For the most part, the academic conferences and workshops that I’ve participated in do not operate this way. They don’t decide in advance on a target number of papers or talks to accept; instead, they accept everything that meets their standard of quality, and then it’s the organizers’ job to fit that many talks into the schedule by tweaking the length of talk slots and Q&A periods as needed, and by running parallel tracks if necessary.1 For !!Con, talk slot length tweaks aren’t an option, because our talks are ten minutes long by definition, and we don’t have Q&A. So we don’t have much wiggle room here.
Actually somewhat vertically scalable: number of attendees
Besides failing to accommodate all the strong talk submissions, we’ve also failed to accommodate everyone who wants to go to !!Con as an attendee. As one might expect for a conference that’s in New York, it’s usually been an issue of not having enough physical space.
In 2014, our first year, the Recurse Center generously agreed to host our conference. There were 120 people in attendance, about 40 of whom were speakers, organizers, RC staff, or sponsors. The conference was fantastic, but with that many people, the RC space was bursting at the seams. I remember long lines for the bathroom, chairs that were crammed uncomfortably close together, and having to stack up desks in piles so that there would be enough room for people to walk around. Once tickets had been set aside for speakers, organizers, staff, and sponsors, the tickets we had left for regular attendees sold out more or less immediately, and our waitlist grew to 100 names.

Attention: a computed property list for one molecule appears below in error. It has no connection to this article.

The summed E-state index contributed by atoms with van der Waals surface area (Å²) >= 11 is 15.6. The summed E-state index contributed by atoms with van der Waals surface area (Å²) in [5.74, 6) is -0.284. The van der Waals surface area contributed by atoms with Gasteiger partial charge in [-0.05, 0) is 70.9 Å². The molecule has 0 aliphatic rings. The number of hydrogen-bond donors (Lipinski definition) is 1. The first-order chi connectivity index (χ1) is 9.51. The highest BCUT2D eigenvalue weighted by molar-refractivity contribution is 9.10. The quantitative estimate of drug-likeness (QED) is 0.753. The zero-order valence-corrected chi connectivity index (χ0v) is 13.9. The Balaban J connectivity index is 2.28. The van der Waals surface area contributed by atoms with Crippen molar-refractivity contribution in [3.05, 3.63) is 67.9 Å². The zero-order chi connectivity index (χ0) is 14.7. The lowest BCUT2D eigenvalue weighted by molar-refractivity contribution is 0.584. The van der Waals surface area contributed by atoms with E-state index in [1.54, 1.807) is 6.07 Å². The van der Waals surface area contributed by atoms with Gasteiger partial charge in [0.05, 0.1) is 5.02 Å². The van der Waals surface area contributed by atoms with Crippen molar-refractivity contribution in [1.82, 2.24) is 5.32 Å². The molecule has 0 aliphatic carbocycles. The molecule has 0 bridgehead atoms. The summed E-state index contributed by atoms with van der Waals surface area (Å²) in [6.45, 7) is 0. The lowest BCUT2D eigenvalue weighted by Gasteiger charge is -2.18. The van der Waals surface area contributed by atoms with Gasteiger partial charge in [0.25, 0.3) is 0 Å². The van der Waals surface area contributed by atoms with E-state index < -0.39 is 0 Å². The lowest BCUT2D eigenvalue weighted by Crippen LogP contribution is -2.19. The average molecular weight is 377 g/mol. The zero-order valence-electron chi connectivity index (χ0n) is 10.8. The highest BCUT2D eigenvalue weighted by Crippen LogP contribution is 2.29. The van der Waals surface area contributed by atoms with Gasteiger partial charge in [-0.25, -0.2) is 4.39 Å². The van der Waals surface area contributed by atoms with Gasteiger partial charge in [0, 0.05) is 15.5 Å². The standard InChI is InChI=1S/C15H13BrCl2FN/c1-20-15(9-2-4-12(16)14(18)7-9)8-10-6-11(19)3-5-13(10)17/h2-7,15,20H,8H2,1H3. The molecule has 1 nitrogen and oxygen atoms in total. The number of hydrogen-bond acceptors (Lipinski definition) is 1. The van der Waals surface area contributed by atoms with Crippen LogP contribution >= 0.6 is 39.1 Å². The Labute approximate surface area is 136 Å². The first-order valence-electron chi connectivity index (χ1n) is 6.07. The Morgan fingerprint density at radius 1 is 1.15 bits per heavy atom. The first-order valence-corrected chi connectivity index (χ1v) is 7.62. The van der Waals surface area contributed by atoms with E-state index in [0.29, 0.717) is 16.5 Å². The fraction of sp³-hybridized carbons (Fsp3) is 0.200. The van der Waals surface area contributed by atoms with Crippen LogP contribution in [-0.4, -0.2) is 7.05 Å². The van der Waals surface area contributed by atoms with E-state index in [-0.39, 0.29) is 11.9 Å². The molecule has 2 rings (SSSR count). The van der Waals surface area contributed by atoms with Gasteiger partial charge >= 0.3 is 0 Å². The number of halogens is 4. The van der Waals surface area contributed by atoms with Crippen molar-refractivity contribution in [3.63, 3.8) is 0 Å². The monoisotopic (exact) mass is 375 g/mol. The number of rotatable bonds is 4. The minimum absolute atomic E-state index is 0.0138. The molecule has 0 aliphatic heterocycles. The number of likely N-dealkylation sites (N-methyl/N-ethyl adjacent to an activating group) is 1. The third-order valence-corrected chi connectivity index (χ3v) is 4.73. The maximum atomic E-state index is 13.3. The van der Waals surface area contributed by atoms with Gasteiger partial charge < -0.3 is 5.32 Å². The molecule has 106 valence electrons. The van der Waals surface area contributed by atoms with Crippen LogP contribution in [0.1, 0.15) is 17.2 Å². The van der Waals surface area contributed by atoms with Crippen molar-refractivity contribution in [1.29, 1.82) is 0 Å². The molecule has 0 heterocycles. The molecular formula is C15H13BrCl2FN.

The following year, 2015, we decided to set up an attendance lottery, so that people’s ability to attend wouldn’t depend on them having a fast Internet connection and being online at the exact moment tickets went on sale. About 340 people signed up for the lottery. We offered tickets to a randomly selected 80 of those people, and everyone else went onto the waiting list. The RC staff agreed to host us again in 2015, and we all loved RC, but everyone knew it would be an uncomfortably tight fit, and so we made the difficult eleventh-hour decision that !!Con would move out of RC. Finding a conference venue on short notice for free in New York is no small feat, but thanks mostly to RC co-founder Sonali Sridhar, two weeks before the conference we were able to line up a very nice venue at NYU MAGNET. In the MAGNET space, we had elbow room (no more lines for the bathroom! no more precarious stacks of furniture!), but we still didn’t have room to seat more than 120 people, again including speakers, organizers, and sponsors.